My diet for the New Year

My New Year’s diet has nothing to do with eating, drinking or exercising.

I tried it last year and it made a huge difference in my life. I am happier, calmer and enjoy life more.

My diet was developed by Emmet Fox, a friend of “The Power of Positive Thinking” author Norman Vincent Peale. A couple of years ago, a friend of mine gave me one of his books: “Around the Year with Emmet Fox: A Book of Daily Readings.”

When I got to December 29, I found his “seven-day mental diet.”

Instead of fat or carbs, Fox cuts out negative thinking—any thought of failure, disappointment or trouble; any thought of criticism, spite, jealousy or condemnation of others or yourself; any thought of sickness or accident. In short, any kind of limitation.

“You shall not dwell upon negative things,” Fox wrote. “It is not the thoughts that come to you that matter, but only such of them as you choose to entertain and dwell upon.”

Personally, this diet couldn’t come at a better time for me. For one thing, I am beside myself with the direction our society and this country is taking. A mother, I tend to worry about my kids (in their 40s). Even my kitten is driving me crazy, delighting in yanking leaves off my beloved African violets. You should see the barricades I’ve set up.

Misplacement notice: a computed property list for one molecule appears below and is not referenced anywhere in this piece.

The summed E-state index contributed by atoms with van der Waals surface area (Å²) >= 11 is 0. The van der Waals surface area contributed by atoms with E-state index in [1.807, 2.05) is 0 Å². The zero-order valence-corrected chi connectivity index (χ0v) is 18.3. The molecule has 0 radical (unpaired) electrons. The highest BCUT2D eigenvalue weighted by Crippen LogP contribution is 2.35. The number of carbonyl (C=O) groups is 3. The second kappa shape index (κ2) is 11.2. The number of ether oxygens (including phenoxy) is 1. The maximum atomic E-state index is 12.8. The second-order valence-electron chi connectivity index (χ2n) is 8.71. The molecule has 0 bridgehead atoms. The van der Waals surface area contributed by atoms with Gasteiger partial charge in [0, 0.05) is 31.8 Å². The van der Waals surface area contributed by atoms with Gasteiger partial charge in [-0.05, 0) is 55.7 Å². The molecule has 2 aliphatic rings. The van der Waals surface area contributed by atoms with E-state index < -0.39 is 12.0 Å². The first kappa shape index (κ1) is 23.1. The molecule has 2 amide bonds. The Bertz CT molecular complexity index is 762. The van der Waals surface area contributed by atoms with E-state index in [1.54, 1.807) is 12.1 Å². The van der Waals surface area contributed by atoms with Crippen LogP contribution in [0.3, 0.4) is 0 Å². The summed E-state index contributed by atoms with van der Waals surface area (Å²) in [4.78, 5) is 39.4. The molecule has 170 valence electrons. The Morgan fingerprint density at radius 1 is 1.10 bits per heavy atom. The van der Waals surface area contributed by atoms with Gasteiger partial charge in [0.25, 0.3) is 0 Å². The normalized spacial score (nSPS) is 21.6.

The diet forces you to take stock of your thinking. I couldn’t believe how much time I spent obsessing, projecting, judging and scaring my own socks off.

Tricks for sticking to a mental diet

  • Stop, look and listen. I envision a large red stop sign, then look at my surroundings and listen.
  • Take deep breaths and let them out slowly. A yoga teacher I used to know often said, “Change your breathing and you change your thoughts!”
  • Do something physical—take the dog for a walk, shovel snow, bake a cake, snowshoe
  • Write or draw
  • Think of tranquil scenes—the snow on Mt. Garfield and the Bookcliffs
  • Remember a helpful slogan: “Keep calm and carry on” or “Let go and let God”
  • Do some yoga poses, including bending from the waist (known as rag-doll pose) or spreading your feet wide and resting your head on a block. Both poses bring blood to the brain
  • Look out the window, then meditate
  • Say a prayer (or more than one) for the people who are really bugging you

I hope you try this diet. It certainly helped me see that the world has enough bad stuff already. I don’t need to contribute more.

Elizabeth Wheeler

Elizabeth Wheeler

Elizabeth Wheeler is a Colorado native. A former marketing professional, Elizabeth has authored four books and is the author of the blog She lives on Colorado's Western Slope with her terrier and tuxedo cat.
Elizabeth Wheeler

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